Love local…make it a strategy, not an idea

9 out of 10 Australians prefer to buy locally made products (Ref: Eloise Keating Smart Company 06/1/2016)

According to all the surveys coming out, locally made, is increasing in popularity.

Local is very much being used more in conversation, but what is “local”? According to the dictionary, local means “existing in or belonging to the area where you live, or to the area that you are talking about.” The definition of “local” is as confusing as ever and as a result as a business you need decide on your definition of local and communicate this to the consumer.

Placing a sign on a product or outside the store telling people you are local and expecting sales to increase is not that simple.

I was recently working with a small business that promoted “Buy Local” and I asked one of the team why I, as a consumer, should support local products and businesses. I got a blank look and an eventual “I don’t know.”

I am an advocate of supporting local businesses and local products, but it is more than telling people you are local on a sign

Research indicates that if we buy from local suppliers and retailers $73 in every $100 stays in the community compared with $43 in every $100 staying in the community if we purchase non local or shop at a chain. One of the keys to shopping local is to ensure money keeps circulating in the community.

Local is not only an Australian trend, it is a global trend with many communities developing local campaigns, the key is to develop a strategy that really works for your business.

The key is to work with your team to engage them in building a local strategy.

When developing a strategy, the following ideas may help you get the message across.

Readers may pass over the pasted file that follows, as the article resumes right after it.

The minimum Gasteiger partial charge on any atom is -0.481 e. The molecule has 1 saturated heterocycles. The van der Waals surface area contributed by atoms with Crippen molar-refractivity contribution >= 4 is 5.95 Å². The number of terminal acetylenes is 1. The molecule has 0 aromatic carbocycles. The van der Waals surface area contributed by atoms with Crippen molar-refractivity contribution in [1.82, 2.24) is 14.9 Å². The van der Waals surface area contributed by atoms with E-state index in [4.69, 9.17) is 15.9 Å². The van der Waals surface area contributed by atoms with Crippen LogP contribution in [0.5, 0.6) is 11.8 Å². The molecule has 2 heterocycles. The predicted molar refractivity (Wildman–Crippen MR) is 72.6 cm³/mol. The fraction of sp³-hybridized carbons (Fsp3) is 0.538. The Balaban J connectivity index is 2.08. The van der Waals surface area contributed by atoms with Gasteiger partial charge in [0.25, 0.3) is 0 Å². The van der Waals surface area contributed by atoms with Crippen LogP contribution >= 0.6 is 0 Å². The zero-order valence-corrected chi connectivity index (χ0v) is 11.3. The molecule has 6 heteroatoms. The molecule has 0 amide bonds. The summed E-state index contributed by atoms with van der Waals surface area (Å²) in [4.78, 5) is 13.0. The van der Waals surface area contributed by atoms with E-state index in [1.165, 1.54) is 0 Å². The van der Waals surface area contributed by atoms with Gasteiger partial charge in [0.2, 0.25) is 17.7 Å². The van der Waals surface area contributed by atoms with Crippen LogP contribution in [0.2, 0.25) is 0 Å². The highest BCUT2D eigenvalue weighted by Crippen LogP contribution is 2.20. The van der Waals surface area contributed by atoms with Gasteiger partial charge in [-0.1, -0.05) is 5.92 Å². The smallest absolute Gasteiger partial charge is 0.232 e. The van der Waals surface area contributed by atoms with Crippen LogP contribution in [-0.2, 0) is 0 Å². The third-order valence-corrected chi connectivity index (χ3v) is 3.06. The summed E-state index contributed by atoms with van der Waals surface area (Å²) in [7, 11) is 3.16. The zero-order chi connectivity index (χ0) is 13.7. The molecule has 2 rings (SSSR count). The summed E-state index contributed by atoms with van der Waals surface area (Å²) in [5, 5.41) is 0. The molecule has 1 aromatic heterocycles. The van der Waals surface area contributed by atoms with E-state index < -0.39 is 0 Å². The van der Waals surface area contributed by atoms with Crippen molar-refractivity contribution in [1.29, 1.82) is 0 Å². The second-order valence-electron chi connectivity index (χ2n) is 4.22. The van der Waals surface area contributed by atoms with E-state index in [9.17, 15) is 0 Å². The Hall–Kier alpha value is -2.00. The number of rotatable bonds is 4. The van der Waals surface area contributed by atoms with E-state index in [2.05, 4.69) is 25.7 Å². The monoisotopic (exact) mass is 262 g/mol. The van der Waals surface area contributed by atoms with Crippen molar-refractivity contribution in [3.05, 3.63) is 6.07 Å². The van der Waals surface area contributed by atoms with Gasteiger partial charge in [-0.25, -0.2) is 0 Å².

1. Blackboards/sandwich boards give the right image

We live in a world of social media and getting the message across via social media is important, but do not forget that traditional methods are still important. Blackboards in store promoting the product can allow you to be topical and provide the right image.

A message on a blackboard can put a smile on the customers face and generate sales. I love a sandwich board placed outside of a pub in London after a robbery overnight, it read “This pub is so good that someone tried to get in eight hours before we open!”

Sandwich boards can humanize the business. If you are a local business place pictures up of yourselves, it means the business has a face.

2. Provide a map instore showing where the product comes from

Consumers are becoming more aware of where produce comes from. Have a picture of the producer and a map showing where they are located. This help with getting the message across. The shorter the “field to fork” journey the better for all concerned.

3. Support local community groups and show who you support

It is more than selling local, it is about engaging with the local community. Select which community groups your business should engage with and use this as a promotional tool in the community.

4. Train the team on why “local” is important

People buy from people, and the more your team can engage with the consumer and explain why local is important, the more credibility the business has in the customer’s eyes. Not only train them on the merits of local, but make sure they engage with the consumer, especially non-local issues.

Local gives local businesses an opportunity to be entrepreneurs in their community. Large organisations need time to make changes, local business can do it tomorrow.

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